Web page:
After the struggle to complete the score for James Cameron’s Aliens, James Horner parted ways with The Terminator director. It’s almost painfully obvious that Horner’s score for Natalie Woods’ final film Brainstorm was the inspiration for the soundtrack to The Abyss, scored by Alan Silvestri. It opens with a haunting chorus that is both spooky and amazing.
Listening to the soundtrack, you’ll hear some of Horner’s signature sounds quite often. Long held, low brass notes give the score a very menacing tone, while strange sounds you’ll recognize from the score to Aliens will almost launch you out of your seat. It’s a beautiful and disturbing journey that finishes in a stunning reprise of the main theme that is near unforgettable.
Signature Track: “Final Playback/End Title”
After Titanic, the tag team of the James’ seemed unstoppable, and for his next trick, Cameron created the world of Pandora. For a planet that unique, there was only one composer right for the job. Horner abandoned having his brass department taking the lead, instead allowing the influence of world music to be the star. African drums accompany the chanting of the Na’vi, creating a unique vision of Pandora that you don’t necessarily have to see to believe.
Some of Horner’s signatures still get to play a role. More tragic cues like “The Destruction of Hometree” have passages lifted right from Star Trek II, but it fits perfectly with the tone of the film. The main theme of Avatar is reprised in multiple ways, a throwback to some of the composer’s more basic, earlier scores, but it never becomes boring, and there’s so much variation that it feels unique every time.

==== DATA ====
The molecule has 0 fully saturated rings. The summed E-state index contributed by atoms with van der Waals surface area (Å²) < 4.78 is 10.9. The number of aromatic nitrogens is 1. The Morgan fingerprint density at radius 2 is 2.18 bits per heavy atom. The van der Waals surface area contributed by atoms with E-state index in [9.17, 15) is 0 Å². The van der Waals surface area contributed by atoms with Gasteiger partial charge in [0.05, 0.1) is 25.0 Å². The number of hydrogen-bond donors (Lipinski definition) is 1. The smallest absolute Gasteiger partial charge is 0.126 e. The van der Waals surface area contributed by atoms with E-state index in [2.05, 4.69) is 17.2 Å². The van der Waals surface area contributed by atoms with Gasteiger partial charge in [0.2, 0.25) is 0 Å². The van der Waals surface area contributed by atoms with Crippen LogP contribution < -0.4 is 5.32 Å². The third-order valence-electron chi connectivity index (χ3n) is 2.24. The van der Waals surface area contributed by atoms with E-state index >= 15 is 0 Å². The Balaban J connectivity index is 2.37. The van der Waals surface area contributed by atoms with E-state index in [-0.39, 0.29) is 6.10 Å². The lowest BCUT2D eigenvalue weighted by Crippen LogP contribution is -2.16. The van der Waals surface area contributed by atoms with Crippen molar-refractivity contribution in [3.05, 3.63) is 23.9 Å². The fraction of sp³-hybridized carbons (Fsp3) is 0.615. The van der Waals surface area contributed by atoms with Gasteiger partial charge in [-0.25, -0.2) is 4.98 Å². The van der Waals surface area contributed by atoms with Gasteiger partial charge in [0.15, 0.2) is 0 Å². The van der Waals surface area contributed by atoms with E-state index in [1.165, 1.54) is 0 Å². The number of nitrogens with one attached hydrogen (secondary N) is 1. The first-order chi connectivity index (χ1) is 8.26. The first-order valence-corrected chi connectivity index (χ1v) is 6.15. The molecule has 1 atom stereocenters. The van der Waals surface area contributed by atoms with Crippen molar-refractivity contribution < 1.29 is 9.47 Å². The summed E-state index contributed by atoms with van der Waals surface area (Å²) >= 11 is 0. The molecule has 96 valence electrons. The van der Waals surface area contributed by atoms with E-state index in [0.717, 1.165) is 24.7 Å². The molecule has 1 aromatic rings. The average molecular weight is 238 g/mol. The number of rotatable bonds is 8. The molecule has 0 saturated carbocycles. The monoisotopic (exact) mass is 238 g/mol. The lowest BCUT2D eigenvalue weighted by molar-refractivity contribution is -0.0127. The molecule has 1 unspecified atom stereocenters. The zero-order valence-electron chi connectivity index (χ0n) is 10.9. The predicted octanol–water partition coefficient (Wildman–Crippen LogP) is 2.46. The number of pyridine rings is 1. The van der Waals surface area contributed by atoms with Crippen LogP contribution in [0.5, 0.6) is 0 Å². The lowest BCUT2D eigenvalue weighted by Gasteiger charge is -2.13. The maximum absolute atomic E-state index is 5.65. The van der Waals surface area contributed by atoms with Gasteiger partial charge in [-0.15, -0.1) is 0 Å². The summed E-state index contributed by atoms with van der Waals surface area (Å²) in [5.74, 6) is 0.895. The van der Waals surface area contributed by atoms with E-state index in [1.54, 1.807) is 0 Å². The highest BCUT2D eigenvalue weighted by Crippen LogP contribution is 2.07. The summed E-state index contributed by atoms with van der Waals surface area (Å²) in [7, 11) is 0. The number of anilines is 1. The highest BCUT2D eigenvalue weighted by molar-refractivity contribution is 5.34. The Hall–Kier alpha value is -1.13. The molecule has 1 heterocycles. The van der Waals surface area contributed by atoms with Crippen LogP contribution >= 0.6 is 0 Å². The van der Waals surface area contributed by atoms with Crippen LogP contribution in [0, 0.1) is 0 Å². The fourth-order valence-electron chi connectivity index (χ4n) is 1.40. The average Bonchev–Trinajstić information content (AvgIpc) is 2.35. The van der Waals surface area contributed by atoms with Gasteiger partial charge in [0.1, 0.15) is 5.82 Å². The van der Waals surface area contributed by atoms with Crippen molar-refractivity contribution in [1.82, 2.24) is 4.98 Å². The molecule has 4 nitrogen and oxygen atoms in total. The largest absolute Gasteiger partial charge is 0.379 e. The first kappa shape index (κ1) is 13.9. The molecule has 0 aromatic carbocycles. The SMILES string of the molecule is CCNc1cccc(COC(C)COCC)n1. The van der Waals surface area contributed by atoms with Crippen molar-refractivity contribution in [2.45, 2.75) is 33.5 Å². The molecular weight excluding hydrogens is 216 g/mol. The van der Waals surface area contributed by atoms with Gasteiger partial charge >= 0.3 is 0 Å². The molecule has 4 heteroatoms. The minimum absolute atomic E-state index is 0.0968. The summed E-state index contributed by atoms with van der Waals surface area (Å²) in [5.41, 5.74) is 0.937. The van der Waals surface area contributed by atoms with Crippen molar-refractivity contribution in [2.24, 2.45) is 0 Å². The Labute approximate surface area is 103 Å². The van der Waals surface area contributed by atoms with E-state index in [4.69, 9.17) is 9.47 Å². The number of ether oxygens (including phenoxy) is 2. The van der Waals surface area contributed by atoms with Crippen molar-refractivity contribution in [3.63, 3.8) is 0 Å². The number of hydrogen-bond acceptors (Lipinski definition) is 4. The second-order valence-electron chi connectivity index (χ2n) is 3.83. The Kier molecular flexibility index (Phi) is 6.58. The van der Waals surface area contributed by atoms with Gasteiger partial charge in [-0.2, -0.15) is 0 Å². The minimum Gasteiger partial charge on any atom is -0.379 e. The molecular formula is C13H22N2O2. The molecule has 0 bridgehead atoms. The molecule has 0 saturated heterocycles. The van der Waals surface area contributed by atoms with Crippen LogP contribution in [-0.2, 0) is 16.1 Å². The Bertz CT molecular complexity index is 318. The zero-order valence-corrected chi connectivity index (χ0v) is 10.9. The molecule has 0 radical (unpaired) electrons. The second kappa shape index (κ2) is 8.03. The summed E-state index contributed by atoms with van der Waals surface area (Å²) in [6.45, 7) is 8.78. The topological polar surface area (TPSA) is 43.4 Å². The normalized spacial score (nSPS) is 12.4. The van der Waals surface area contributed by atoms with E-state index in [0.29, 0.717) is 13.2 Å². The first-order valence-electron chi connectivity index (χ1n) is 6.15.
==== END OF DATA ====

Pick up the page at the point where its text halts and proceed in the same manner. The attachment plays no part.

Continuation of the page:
The saddest aspect of listening to the Avatar score is knowing that Horner was already hired to write the scores for the next two films in the series. Quite frankly, I know of no composer who could fill the shoes he left vacant, and sadly, regardless of who composes the music, his absence will be noticeable in the forthcoming sequels.
Signature Track: “Jake’s First Flight”
7. Bicentennial Man
This is one of Horner’s more low key scores; you can tell Bicentennial Man will be different right from the first track, where a piano fills in for the typical brass. That’s not to say the brass aren’t represented at all; as the first piece builds, trumpets and horns make an appearance, though without their usual Horner force
In fact, the piano, Horner’s personal instrument of choice, is the star of the score. It’s a surprising change of pace when compared to his other science fiction and fantasy scores, and it has more in common with Field of Dreams, Braveheart, and the less disastrous parts of Titanic than anything else.